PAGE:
Royal Tea: Catherine the Great


Valeria Velasquez

When it comes to historic scandal, there are many common motifs that are impossible to ignore. However, when it comes to the type of scandal that belongs in 18th century gossip columns and not on Advanced Placement European History textbooks, the motif that reigns above all is adultery. Last week on Royal Tea we discussed the six wives of Henry VIII, a powerful ruler with a potent desire for both sons and women. On this edition of Royal Tea, we will juxtapose Henry VIII’s adulterous schemes, relationships and juicy tales with those of Catherine the Great of Russia. (Keep in mind than any ruler with an adjective famously attached to his or her name is often an extreme embodiment of the adjective. Sorry Henry, all you get are Roman numerals and a bad rep. for beheading queens.)
The road to Catherine’s “greatness” starts with the childless Empress Elizabeth, whose old age indicated that she needed to look for an heir. She picked her nephew, Peter of Holstein-Gottorp, a then 14-year-old boy who was neither physically talented nor intelligent. Immediately, Elizabeth began searching for a suitable bride who could not only neutralize Peter’s incompetence, but also produce her a grandson. She was quickly convinced by Joanna of Holstein-Gottorp, the sister of Elizabeth’s fiance (who tragically died before she could walk the altar), to betrothe the young Peter to her daughter, the future Catherine the Great, who was originally named Sophia Augusta Fredericka. After the death of her 12-year-old son, Joanna put all her efforts in Catherine’s upbringing despite being a cold and unaffectionate mother. The ambitious Joanna succeeded, and on Aug. 24, 1745, Sophia Augusta Fredericka, now converted to Orthodoxy and dubbed “Ekaterina” (Catherine), married Peter.
The imbalance of intelligence, beliefs were some of the many issues with the union of Catherine and Peter, alongside the fact that consummation did not occur in the marriage for several years. Fortunately, Catherine bore the opposite fate of her mother and gave birth to a son, Paul, whose paternity was rumored to belong to one of her many lovers, Sergei Saltykov. Catherine would even go as far as to credit the rumors that her son was not fathered by her husband, although it is likely that she only hinted of it to get a spite out of Peter. Although Peter was next in line for the throne, it was conspicuous that he was destined to become a poor and careless ruler who lacked the passion and vigor one needed to rule Russia. By contrast, the young Catherine the Great had worked diligently to dispose of all of her German roots and “Russianize” herself as much a possible, eventually becoming fluent in Russian and an avid promoter of Russian culture. Peter’s weak leadership skills were evident throughout his reign, which lasted a short period of six months. Throughout his rule, Peter showed a distaste for Russian culture, dressed up in the uniforms of Russian enemies, showed a profound preference for Prussia and supported the elimination of Orthodoxy from the Russian government. (Smart move Pete! Rule Russia and the Russian people by removing all things Russian. Besides, Russia is just one letter short of Prussia…) Catherine the Great aimed to take advantage of her popularity by gaining authority over her husband, and with the help of several co-conspirators, she arrested Peter on charges of conspiracy in July of 1762 . After Peter signed a document of abdication (not like he had a choice) Catherine took the title of empress regnant.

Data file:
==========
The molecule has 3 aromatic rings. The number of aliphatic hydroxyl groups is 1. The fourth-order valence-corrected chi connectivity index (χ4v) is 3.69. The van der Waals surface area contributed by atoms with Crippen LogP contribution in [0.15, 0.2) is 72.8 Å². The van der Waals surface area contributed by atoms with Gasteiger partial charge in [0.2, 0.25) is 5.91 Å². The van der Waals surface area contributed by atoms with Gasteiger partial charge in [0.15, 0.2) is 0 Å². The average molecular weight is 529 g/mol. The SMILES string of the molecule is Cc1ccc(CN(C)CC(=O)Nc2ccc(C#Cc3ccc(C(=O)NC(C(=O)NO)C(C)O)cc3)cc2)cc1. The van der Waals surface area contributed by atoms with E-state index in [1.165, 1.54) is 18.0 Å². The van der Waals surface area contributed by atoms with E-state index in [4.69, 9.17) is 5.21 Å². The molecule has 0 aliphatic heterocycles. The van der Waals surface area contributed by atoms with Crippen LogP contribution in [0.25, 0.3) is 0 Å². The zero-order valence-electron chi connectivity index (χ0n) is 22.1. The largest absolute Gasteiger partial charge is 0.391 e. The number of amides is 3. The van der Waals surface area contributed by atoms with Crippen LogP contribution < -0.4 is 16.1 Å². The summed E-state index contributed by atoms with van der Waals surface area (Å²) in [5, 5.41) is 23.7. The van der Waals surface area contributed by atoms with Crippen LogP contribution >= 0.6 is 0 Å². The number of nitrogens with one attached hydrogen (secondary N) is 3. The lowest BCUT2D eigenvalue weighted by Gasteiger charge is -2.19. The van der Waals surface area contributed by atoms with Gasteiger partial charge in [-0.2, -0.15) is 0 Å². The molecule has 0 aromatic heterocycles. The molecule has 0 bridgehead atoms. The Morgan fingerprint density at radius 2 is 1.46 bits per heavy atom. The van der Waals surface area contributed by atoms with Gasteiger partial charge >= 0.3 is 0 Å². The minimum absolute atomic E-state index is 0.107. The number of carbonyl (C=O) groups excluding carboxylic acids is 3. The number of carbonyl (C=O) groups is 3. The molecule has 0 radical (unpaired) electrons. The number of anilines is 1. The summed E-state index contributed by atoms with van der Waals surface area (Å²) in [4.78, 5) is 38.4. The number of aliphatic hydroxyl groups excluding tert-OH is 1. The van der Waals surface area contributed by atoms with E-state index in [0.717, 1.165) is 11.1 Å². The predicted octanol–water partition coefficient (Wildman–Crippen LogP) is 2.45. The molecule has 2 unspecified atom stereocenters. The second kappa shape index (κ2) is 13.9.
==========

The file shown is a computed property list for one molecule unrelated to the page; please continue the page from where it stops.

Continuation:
Catherine the Great’s great leadership, which stemmed from the fact that she was an avid listener and observer, went on to define the “Catherinian Era” — the Golden Age of the Russian Empire. Aside from her superb leadership and the prosperity that she brought to Russia, Catherine was famous for her long list of lovers…(just do NOT mention the rumor that her frequent trips to the stables resulted in inappropriate unions with horses.) Her unsatisfying relationship with Peter left her sexually and intellectually unstimulated, so she filled the void with a variety of young and handsome suitors, who were more than willing to keep Catherine company and remained loyal to her even after their passions subsided. Their loyalty likely had something to with the fact that Catherine was easily the #Sugar Momma of the century: her lovers received a variety of rewards during and after their relationships. One of her lovers, Pyotr Zavadovsky, got the rights to a pretty sum of 50,000 rubles, a 5,000 ruble pension and 4,000 Ukrainian serfs (get you an ex like Catherine the Great!). Before Catherine took the throne, she learned from Empress Elizabeth that the term “favorite” described the official lover of the Empress. Catherine had three lovers before she became empress, one of which carried on to her reign, but the majority of her lovers came after she overthrew her husband and gained access to the throne. Her ‘favorites’ were often selected or recommended by her past lovers, and many of them shared one trait: they were younger, sometimes much younger than she. She had genuine affections for at least five of all 12 of her lovers, but some of them she picked out and romanced on the fly simply to satisfy her sexual appetite. Catherine and her last ‘favorite,’ Platon Zubov, had an impressive 38 years between them, and, at 22, Zubov became one of the most influential men in the Russian Empire, gaining titles like Holy Roman Prince and Governor-General of New Russia. Catherine’s fondness for her lovers often sustained many of their sociopolitical stabilities, and her death in Nov. 17, 1796 was a problematic day for her favorites, like Zubov, who lost a large chunk of his prosperity following Catherine’s death.